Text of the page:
Title card from Sneak Previews.
|Also known as||Opening Soon at a Theater Near You
(1975 - 1977)
|Created by||Thea Flaum|
|Presented by||Roger Ebert
(1975 - 1982)
(1975 - 1982)
(1982 - 1985)
(1982 - 1996)
(1985 - 1996)
|Country of origin||United States|
|Running time||30 minutes|
|Original run||November 23, 1975– 1996|
Sneak Previews was an American film review show, running for over two decades on Public Broadcasting Service (PBS). It was created by WTTW, a PBS affiliate in Chicago, Illinois. It premiered on September 4, 1975 as a monthly local-only show called Opening Soon at a Theater Near You, and was renamed in 1977 when it became a biweekly show airing nationally on PBS. By 1979, it was a weekly series airing on over 180 stations, and was the highest rated weekly entertainment series in the history of public broadcasting. It was finally cancelled in 1996.
The show featured two critics who would present short clips of movies in current release then debate the merits of the films, energetically defending their remarks if the other critic disagreed. A designated "dog of the week" was also featured, with "Spot the Wonder Dog" barking on cue as an introduction.
Earlier episodes from the Siskel & Ebert era ended with either Gene or Roger saying, "We'll see you at the movies."
Some episodes were known as Take 2 shows which replaced the review of recently released films with themed topics such as "Women in Danger", and slasher films of the 1970s and early 1980s. On one occasion, Siskel and Ebert invited the viewer into a day in their lives as they screened films.
The show first aired in 1975 on a monthly basis under the name Opening Soon at a Theater Near You, and after two successful seasons, was renamed Sneak Previews. The show originally featured Roger Ebert, a film critic from the Chicago Sun-Times and Gene Siskel, a film critic from the Chicago Tribune.
The two newspapers were competitors, and so were Siskel and Ebert. As Ebert wrote after Siskel's death in 1999:
We both thought of ourselves as full-service, one-stop film critics. We didn't see why the other one was quite necessary. We had been linked in a Faustian television format that brought us success at the price of autonomy. No sooner had I expressed a verdict on a movie, my verdict, than here came Siskel with the arrogance to say I was wrong, or, for that matter, the condescension to agree with me. It really felt like that. It was not an act. When we disagreed, there was incredulity; when we agreed, there was a kind of relief. In the television biz, they talk about "chemistry." Not a thought was given to our chemistry. We just had it, because from the day the Chicago Tribune made Gene its film critic, we were professional enemies. We never had a single meaningful conversation before we started to work on our TV program. Alone together in an elevator, we would study the numbers changing above the door.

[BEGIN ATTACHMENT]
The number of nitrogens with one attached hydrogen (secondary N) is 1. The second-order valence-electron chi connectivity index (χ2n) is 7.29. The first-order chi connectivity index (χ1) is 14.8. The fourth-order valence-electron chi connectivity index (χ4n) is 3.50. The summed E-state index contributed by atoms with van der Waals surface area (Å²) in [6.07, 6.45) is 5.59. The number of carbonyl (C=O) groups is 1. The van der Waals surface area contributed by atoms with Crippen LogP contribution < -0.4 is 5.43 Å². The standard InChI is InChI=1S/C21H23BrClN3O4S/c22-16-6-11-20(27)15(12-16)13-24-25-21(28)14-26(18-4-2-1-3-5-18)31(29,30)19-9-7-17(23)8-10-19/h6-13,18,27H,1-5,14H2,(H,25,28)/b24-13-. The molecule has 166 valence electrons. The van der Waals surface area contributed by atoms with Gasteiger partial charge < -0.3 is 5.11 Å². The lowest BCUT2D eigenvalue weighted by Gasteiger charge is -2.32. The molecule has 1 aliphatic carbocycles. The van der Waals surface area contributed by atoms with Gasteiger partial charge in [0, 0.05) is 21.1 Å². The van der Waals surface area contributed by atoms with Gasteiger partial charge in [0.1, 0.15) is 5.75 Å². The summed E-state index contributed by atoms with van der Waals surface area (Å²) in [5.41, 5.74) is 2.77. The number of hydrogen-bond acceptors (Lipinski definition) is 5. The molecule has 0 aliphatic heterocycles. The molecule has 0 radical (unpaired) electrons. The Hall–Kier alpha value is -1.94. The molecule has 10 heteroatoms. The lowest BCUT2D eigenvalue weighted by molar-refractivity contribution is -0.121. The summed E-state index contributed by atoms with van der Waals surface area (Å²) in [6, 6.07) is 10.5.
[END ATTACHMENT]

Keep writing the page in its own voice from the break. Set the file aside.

The tension between the two men made the show's production difficult and time-consuming at first:
Making this rivalry even worse was the tension of our early tapings. It would take eight hours to get one show in the can, with breaks for lunch, dinner and fights. I would break down, or he would break down, or one of us would do something different and throw the other off, or the accumulating angst would make our exchanges seem simply bizarre. There are many witnesses to the terror of those days. Only when we threw away our clipboards and 3x5 cards did we get anything done; we finally started ad-libbing and the show begin to work. We found we could tape a show in under an hour.
Over time the two men became close personal friends while remaining professional rivals, and Ebert described their relationship before Siskel's death as "no one else could possibly understand how meaningless was the hate, how deep was the love".
Post-Siskel and Ebert 
The success of the show led WTTW to decide to syndicate it to commercial television. Siskel and Ebert left Sneak Previews in 1982, citing contractual differences with WTTW. They indicated that they were offered a contract and asked to "take it or leave it", and they chose the latter option. The two critics were soon featured in At the Movies with Gene Siskel and Roger Ebert, a similar show created with Tribune Entertainment and replaced in 1986 by a Disney-produced long-running show first known as Siskel & Ebert & the Movies.
In 1982, WTTW quickly signed Neal Gabler and Jeffrey Lyons as replacements for Siskel and Ebert on Sneak Previews. Each post-1982 episode ended with the catch phrase "Don't forget to save us the aisle seats." Neal Gabler left Sneak Previews in 1985, citing philosophical differences with the direction of the show, and was replaced by Michael Medved. Before replacing Gabler, Medved had cameo appearances on the show, presenting the "Golden Turkey Awards," the worst movies of the year.
Although Sneak Previews stayed on the air for 14 years after Ebert and Siskel left, it was never as popular as it was during their tenure. The show changed its title to Sneak Previews Goes Video in 1989 and concentrated on home video releases but then went back to its old title in 1991. PBS continued to air the show until the 1995-1996 season, and then cancelled it.
See also 
- Sneak Previews at the Internet Movie Database
- Sneak Previews at TV.com
- Sneak Previews at epguides.com